Finally, a price index must separate price movements from changes in the characteristics of the underlying properties. Index compilers have adopted methods of varying sophistication to perform this quality adjustment (Table 1, right-hand set of columns). The quality adjustment process is more challenging in the case of property price indices than for consumer or producer price indices, and the choice is partly driven by data availability. The most basic approach uses the average house price in a given area. This is the only possibility when the main characteristics of the dwellings are not collected, or cannot be processed by the compiler. It can produce misleading messages if the distribution of characteristics in the cross section of properties surveyed varies over time. Indicators based on price per square metre are calculated when only the size is available. More elaborate quality adjustments take into account other characteristics and follow methods such as hedonic regression, stratification, and repeated sales or appraisals.6 Some of these methodologies are better at adjusting for general trends in quality over time (eg hedonic regressions or indices based on repeat sales), while others are more geared towards controlling for cross-sectional differences in quality at a given point in time (eg stratification or the ratio of sales price to appraisal value).
The demand for comparable price statistics led to Eurostat’s publication of the Handbook on Residential Property Prices Indices (HRPP) last year. The HRPP gathers recommendations on best practices for the compilation of property price indices in the context of different user needs. The HRPP built on work undertaken by a number of international organisations (including the BIS) to identify the user requirements from the point of view of economic and policy analysis.
The implementation of HRPP recommendations runs into constraints related to the availability of data and resources. Generally, public sector compilers are more likely to follow its recommendations than their private sector counterparts. Residential property price indices based on the recommendations of the handbook have been constructed in many European countries, but progress is slower elsewhere.
The BIS property price statistics
In 2009, the G20 asked the BIS and its member central banks to collect and publish residential property prices. The request was made in the context of the Data Gaps Initiative, which aims to improve the availability and comparability of economic and financial data across countries, and follows long-standing efforts by the BIS to collect and use cross-country data on property prices.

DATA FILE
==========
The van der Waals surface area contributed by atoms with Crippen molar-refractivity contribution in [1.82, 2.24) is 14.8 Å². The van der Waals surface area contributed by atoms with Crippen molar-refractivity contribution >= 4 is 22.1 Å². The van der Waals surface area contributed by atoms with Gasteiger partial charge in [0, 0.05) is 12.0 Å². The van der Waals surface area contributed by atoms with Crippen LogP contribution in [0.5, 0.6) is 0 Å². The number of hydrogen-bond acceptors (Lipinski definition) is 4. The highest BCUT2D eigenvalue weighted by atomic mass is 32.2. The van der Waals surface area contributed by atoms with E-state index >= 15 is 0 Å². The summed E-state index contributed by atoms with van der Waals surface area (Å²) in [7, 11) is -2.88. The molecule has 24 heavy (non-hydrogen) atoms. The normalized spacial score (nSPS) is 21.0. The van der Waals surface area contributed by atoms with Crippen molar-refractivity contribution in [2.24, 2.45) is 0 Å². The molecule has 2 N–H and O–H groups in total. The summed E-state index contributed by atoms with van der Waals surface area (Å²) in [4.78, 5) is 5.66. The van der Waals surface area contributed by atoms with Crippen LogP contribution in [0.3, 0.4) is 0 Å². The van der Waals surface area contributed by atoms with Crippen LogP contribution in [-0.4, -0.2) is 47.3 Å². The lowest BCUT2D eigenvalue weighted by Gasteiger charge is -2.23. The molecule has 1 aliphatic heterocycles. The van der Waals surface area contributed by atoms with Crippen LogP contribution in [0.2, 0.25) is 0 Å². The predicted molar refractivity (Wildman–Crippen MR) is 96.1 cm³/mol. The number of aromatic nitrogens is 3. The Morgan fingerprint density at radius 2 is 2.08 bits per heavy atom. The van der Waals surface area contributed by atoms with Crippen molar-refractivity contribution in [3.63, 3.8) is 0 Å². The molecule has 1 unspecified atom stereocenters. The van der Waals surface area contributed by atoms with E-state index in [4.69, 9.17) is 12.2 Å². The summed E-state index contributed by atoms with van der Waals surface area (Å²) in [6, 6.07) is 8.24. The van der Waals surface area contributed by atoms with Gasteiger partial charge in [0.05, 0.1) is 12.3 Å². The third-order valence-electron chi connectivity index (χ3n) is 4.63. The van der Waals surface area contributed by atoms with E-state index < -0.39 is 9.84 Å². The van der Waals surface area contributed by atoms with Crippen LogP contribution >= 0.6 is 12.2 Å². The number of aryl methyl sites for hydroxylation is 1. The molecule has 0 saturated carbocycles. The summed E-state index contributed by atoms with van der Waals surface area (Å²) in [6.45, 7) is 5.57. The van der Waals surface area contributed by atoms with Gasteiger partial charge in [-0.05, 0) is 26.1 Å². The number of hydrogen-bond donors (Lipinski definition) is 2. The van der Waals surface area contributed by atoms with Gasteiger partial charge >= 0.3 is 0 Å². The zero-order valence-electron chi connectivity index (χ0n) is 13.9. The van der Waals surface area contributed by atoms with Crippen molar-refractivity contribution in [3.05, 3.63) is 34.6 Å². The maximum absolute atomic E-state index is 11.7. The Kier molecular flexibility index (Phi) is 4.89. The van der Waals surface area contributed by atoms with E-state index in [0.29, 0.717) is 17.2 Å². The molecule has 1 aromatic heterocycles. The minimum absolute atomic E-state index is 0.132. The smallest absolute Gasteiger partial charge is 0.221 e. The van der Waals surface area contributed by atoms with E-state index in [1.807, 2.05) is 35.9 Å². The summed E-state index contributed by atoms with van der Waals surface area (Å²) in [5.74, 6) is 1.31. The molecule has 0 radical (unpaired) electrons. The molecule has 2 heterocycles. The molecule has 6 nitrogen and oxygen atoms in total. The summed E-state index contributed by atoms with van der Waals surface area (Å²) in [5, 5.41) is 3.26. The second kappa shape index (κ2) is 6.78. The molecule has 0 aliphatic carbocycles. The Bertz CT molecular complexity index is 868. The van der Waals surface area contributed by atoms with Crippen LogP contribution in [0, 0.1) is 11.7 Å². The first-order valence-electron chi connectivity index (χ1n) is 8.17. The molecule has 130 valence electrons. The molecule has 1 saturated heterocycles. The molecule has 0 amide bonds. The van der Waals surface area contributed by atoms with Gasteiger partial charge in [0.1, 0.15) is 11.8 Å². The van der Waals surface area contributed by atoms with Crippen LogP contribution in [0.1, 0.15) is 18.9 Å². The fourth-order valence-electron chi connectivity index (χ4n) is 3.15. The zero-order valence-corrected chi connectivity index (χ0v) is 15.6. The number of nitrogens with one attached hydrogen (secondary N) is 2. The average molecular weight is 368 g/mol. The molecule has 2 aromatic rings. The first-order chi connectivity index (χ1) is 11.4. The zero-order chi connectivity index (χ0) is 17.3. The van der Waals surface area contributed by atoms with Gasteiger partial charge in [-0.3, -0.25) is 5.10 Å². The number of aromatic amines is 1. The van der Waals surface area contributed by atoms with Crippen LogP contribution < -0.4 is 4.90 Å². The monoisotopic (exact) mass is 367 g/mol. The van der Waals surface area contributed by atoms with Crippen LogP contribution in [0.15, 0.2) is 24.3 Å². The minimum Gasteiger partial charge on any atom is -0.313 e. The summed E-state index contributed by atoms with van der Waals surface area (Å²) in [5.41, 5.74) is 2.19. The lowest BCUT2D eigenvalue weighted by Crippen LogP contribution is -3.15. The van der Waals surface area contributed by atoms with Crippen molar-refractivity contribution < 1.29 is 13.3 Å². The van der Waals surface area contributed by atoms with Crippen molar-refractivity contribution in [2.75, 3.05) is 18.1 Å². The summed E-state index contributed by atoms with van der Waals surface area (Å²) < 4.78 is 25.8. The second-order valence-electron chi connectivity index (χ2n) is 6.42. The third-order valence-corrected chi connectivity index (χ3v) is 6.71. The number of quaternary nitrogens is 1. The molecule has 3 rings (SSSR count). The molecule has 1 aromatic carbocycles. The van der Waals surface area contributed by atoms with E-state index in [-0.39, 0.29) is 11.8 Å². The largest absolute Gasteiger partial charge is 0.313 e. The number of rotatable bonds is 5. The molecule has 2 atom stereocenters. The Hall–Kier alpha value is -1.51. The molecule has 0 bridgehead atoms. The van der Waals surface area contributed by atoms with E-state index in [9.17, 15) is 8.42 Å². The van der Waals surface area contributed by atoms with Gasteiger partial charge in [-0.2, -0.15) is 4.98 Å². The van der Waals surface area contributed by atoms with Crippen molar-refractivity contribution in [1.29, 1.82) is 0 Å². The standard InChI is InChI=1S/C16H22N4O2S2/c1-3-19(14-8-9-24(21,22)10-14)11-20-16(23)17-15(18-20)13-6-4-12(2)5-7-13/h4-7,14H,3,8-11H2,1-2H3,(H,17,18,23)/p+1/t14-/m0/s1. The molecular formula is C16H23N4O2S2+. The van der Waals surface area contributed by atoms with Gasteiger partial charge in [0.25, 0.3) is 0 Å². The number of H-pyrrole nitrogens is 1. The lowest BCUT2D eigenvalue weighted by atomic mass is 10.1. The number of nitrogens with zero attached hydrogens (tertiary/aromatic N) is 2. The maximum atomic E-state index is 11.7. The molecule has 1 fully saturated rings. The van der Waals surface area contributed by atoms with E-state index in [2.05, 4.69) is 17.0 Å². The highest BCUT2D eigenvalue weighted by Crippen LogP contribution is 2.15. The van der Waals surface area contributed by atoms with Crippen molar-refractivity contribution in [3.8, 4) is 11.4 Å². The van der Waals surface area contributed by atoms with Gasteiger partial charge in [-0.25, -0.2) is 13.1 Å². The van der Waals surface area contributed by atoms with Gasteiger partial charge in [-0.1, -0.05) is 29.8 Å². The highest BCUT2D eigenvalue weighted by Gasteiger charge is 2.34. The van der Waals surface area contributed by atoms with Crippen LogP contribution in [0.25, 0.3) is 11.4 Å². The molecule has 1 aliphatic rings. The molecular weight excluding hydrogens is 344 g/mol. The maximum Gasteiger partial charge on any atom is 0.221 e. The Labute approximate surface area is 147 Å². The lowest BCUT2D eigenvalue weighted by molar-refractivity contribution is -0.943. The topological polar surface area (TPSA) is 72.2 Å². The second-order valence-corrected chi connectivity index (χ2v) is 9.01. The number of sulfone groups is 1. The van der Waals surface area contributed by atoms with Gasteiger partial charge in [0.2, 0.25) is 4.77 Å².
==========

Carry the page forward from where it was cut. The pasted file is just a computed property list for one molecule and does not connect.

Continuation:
The BIS work on cross-country house price data dates back to the late 1980s (BIS (1989)). An expanding set of price series have been collected from various national sources (both public and private) and cover both residential and commercial properties. The information has been extensively used in analysis and reported in publications, such as several editions of the BIS Annual Report. BIS analysis has focused on the determinants of property prices (Tsatsaronis and Zhu (2004), Égert and Mihaljek (2007), Glindro et al (2010), Takáts (2012)) and the link between property prices and credit (Davis and Zhu (2005)) as well as the information content of real estate prices for financial stability (Borio and Drehmann (2009)). Borio et al (1994) constructed an indicator of aggregate asset prices combining equity and property prices, and explored its link with money, credit, interest rates, output and inflation.
The residential property price series that are published by the BIS are organised in three data sets: the Detailed data set that includes all the original series collected for each country, the Selected series data set that includes one representative price series per country, and the Long series data set that presents a price series with a long time span which also satisfies some minimum comparability criteria across countries. These three data sets are discussed in more detail below. Table 1 provides a succinct overview of the range of series in the three data sets for each country.
- The Detailed data set: several series per country
The BIS started to publish monthly residential property prices in July 2010. The coverage of these statistics has expanded from an initial set of 37 countries to 55 today, including 18 G20 countries and all 28 EU members. The total number of series published currently exceeds 300, as, for several countries, more than one series is available. Irrespective of the original compiler, all residential property price series are reported to the BIS by central banks, which also monitor their quality.